Jewel Box Theatre has a gem in its small, intimate, in-the-round production of "My Fair Lady,” which needs only minimal props, and is directed and choreographed by Sara Phoenix.
The vintage vehicle with book and lyrics by Alan Jay Lerner, and music by Frederick Lowe, more than earns the enthusiastic response of its audience.
Don Taylor is wonderfully commanding and supercilious, not to mention charming and charismatic as Henry Higgins, who tries to mold a diamond-in-the-rough flower vendor into a jewel of the upper crust.
Delivering such classic songs as "I'm An Ordinary Man” with great relish and a good voice, Taylor epitomizes the masculine bachelor state, ripe for a fall.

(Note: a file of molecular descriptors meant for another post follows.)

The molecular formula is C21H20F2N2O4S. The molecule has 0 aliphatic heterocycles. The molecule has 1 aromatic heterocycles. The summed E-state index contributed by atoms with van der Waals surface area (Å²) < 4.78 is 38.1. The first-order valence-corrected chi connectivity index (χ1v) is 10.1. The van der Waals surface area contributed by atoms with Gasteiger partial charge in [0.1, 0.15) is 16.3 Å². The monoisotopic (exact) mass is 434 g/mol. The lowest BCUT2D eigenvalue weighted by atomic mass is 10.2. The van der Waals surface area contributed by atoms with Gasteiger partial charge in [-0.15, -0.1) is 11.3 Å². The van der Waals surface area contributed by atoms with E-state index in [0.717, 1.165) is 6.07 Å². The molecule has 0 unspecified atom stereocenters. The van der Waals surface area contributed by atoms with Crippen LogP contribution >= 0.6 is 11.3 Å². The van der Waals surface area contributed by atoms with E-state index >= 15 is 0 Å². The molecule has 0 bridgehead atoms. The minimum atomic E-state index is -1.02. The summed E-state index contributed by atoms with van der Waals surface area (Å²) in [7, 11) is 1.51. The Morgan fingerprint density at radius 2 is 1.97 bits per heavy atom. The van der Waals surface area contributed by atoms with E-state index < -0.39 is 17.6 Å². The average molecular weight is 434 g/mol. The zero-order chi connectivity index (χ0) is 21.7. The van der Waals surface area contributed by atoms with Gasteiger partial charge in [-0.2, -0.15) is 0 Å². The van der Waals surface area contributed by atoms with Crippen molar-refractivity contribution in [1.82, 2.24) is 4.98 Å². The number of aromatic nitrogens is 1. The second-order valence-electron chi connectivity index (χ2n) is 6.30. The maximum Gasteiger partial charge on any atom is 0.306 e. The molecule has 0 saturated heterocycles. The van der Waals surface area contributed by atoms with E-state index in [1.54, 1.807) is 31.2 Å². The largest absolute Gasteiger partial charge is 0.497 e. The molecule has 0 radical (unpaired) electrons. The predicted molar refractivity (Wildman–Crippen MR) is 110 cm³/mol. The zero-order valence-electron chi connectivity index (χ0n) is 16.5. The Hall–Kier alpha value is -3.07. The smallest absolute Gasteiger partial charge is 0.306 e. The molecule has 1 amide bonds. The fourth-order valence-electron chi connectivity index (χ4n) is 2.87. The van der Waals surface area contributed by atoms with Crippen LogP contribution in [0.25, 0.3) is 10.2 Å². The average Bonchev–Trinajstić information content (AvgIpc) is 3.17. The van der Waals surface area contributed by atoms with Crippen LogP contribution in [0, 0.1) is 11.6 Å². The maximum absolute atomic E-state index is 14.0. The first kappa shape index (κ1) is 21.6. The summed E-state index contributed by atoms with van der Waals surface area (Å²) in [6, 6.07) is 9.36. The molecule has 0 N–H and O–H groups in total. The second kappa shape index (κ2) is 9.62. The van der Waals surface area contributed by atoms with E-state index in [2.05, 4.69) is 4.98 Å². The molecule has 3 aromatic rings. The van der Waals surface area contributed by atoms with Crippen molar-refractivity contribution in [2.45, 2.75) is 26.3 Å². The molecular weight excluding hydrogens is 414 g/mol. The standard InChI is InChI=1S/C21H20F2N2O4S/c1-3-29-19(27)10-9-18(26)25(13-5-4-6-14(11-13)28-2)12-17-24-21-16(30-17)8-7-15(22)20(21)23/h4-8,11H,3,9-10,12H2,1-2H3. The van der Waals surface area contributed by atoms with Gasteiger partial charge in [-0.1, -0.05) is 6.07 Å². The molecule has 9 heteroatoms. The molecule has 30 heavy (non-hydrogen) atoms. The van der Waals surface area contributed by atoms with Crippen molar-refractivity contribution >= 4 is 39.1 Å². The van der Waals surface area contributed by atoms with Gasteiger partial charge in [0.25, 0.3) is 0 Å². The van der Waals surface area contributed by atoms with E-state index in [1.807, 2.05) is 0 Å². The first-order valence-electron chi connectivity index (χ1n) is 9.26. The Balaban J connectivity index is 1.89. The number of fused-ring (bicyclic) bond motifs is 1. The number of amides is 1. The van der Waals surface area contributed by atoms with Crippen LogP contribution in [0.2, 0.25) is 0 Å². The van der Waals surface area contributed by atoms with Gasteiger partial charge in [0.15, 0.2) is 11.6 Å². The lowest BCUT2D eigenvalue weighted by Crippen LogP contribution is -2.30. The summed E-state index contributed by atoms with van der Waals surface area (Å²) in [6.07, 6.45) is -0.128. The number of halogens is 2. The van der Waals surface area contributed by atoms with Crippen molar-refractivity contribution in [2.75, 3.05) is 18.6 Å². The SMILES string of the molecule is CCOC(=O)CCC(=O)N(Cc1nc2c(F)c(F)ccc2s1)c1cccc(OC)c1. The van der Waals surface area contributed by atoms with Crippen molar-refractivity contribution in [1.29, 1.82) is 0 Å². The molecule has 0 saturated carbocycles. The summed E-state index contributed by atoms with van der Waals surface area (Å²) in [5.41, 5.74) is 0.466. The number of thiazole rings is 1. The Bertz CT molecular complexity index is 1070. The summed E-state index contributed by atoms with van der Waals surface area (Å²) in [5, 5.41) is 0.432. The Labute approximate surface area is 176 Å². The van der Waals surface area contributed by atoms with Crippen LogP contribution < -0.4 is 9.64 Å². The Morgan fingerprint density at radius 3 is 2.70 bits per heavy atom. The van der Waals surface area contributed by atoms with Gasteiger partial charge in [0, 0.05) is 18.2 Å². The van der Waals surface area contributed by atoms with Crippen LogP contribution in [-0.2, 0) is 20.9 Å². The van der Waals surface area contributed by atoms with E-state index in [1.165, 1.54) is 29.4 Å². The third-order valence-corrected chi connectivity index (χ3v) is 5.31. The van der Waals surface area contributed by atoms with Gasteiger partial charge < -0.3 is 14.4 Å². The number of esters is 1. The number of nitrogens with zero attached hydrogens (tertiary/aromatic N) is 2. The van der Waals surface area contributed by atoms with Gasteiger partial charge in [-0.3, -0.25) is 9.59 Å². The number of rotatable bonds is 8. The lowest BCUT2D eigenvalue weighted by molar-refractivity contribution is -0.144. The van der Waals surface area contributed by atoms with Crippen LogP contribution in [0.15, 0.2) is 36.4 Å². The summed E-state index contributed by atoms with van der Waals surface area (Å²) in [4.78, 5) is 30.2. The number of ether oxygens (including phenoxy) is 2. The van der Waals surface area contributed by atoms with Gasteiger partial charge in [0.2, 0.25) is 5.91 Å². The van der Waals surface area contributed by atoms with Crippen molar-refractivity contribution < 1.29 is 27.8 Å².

Indeed, it was Taylor's very sureness of himself, as Higgins, that makes his eventual acknowledgement that "I've Grown Accustomed To Her Face” so touching in the musical's moving finale.
Taylor finds an outstanding leading lady in Kylie Esco, who never overplays the flower girl, Eliza Doolittle, but makes her transformation into a woman able to stand on her own, and fall in love with Higgins, convincing and deeply touching.
Vocally, Esco makes her metamorphosis believable, too, getting the shifting accents and emotions right for such superb songs as "Wouldn't It Be Loverly,” "Just You Wait,” "Show Me” and "Without You.